compagnon: Do you find a framework in these different requirements that describes your personal style? Where do we find Marc in these recordings?

Marc Wiegelmann: I don't want to make anything up, I don't think I have a real visual style that could be used to recognize my pictures (unfortunately). I think it's amazing when you can recognize a photographer by the language of his pictures. But I also believe that not many artists can say that about themselves. I would probably have to find myself even more for that. Who knows :). It's important to me to build up a good relationship with my subject, the better this relationship is, the better the pictures are.

Marc-Wiegelmann-Compagnon_8compagnon: Speaking of the few great creators of art, do you have an idol or role model you can look up to?

Marc Wiegelmann: This is not an easy question to answer. In terms of pure visual work, I really like Vincent Peters, Kristian Schuller and Paul Ripke. But another photographer who has certainly influenced me a lot is Steffen Böttcher. Not so much in terms of the style of his pictures, but simply from a human point of view. What a cool guy. I like his nature and his way of approaching things and people. His way of writing and creating a connection with his pictures inspired me so much that they lured me all the way to Vietnam. But there are always young artists whose work I follow and find really great, for example André Josselin or SamAlive.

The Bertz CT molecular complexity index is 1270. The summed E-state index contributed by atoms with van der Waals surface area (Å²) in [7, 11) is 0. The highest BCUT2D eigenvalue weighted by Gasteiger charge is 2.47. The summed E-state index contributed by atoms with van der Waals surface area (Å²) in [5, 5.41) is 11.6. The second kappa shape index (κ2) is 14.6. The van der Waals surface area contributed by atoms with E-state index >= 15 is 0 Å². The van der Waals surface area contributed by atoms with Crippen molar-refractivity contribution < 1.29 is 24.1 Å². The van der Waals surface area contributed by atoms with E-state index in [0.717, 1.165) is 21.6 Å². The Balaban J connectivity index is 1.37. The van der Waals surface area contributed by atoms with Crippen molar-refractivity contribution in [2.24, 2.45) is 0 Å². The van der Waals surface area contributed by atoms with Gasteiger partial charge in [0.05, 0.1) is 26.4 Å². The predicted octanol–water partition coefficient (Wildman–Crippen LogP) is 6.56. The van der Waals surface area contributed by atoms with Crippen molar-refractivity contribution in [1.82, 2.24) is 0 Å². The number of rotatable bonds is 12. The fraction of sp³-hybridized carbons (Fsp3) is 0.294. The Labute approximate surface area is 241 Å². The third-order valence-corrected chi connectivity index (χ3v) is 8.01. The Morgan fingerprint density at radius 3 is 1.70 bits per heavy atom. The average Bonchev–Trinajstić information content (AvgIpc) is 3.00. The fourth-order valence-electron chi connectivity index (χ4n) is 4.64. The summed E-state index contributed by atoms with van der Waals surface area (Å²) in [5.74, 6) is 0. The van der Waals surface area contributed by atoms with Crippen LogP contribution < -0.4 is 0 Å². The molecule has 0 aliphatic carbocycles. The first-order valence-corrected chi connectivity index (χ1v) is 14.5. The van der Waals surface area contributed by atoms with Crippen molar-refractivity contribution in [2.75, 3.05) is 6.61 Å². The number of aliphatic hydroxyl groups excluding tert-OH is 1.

compagnon: So your equipment went all the way to Vietnam. What did you take with you? What do you have with you today?

Marc Wiegelmann: Well, I always have my iPhone with me. But beyond that, I almost always have the Fuji X100T to hand. As far as traveling is concerned, after many attempts, I only have the X100T with me. The versatility of the Fuji's wide-angle lens is usually enough for me. In the meantime, however, I've really taken to the Canon fixed focal lengths, the 24 and 50mm. But I have rarely missed anything with the X100T. As far as my bags are concerned, I only have my compagnons with me. My little messenger carries the X100T, the big messenger carries the Canon. I wouldn't want to be without this piece of leather at my side.